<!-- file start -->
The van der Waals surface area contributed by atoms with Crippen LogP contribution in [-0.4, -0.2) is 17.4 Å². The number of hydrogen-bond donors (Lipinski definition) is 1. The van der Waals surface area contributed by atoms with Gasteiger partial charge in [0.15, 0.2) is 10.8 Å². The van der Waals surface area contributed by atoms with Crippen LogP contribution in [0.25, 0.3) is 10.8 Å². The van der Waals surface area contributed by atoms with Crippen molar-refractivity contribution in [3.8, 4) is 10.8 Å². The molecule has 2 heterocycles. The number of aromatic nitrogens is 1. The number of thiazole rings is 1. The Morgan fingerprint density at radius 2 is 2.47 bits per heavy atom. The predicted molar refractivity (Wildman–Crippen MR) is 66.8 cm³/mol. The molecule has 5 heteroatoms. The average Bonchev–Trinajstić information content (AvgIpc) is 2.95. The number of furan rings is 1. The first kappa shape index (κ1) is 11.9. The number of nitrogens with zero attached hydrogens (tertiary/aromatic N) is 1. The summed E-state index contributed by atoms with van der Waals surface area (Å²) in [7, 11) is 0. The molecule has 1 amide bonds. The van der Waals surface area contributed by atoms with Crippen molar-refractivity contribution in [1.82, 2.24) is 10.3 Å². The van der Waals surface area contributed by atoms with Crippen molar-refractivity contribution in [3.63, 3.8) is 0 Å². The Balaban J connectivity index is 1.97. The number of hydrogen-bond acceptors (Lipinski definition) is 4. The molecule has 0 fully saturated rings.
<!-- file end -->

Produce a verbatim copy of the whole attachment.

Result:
The van der Waals surface area contributed by atoms with Crippen LogP contribution in [-0.4, -0.2) is 17.4 Å². The number of hydrogen-bond donors (Lipinski definition) is 1. The van der Waals surface area contributed by atoms with Gasteiger partial charge in [0.15, 0.2) is 10.8 Å². The van der Waals surface area contributed by atoms with Crippen LogP contribution in [0.25, 0.3) is 10.8 Å². The van der Waals surface area contributed by atoms with Crippen molar-refractivity contribution in [3.8, 4) is 10.8 Å². The molecule has 2 heterocycles. The number of aromatic nitrogens is 1. The number of thiazole rings is 1. The Morgan fingerprint density at radius 2 is 2.47 bits per heavy atom. The predicted molar refractivity (Wildman–Crippen MR) is 66.8 cm³/mol. The molecule has 5 heteroatoms. The average Bonchev–Trinajstić information content (AvgIpc) is 2.95. The number of furan rings is 1. The first kappa shape index (κ1) is 11.9. The number of nitrogens with zero attached hydrogens (tertiary/aromatic N) is 1. The summed E-state index contributed by atoms with van der Waals surface area (Å²) in [7, 11) is 0. The molecule has 1 amide bonds. The van der Waals surface area contributed by atoms with Crippen molar-refractivity contribution in [1.82, 2.24) is 10.3 Å². The van der Waals surface area contributed by atoms with Crippen molar-refractivity contribution in [3.63, 3.8) is 0 Å². The Balaban J connectivity index is 1.97. The number of hydrogen-bond acceptors (Lipinski definition) is 4. The molecule has 0 fully saturated rings.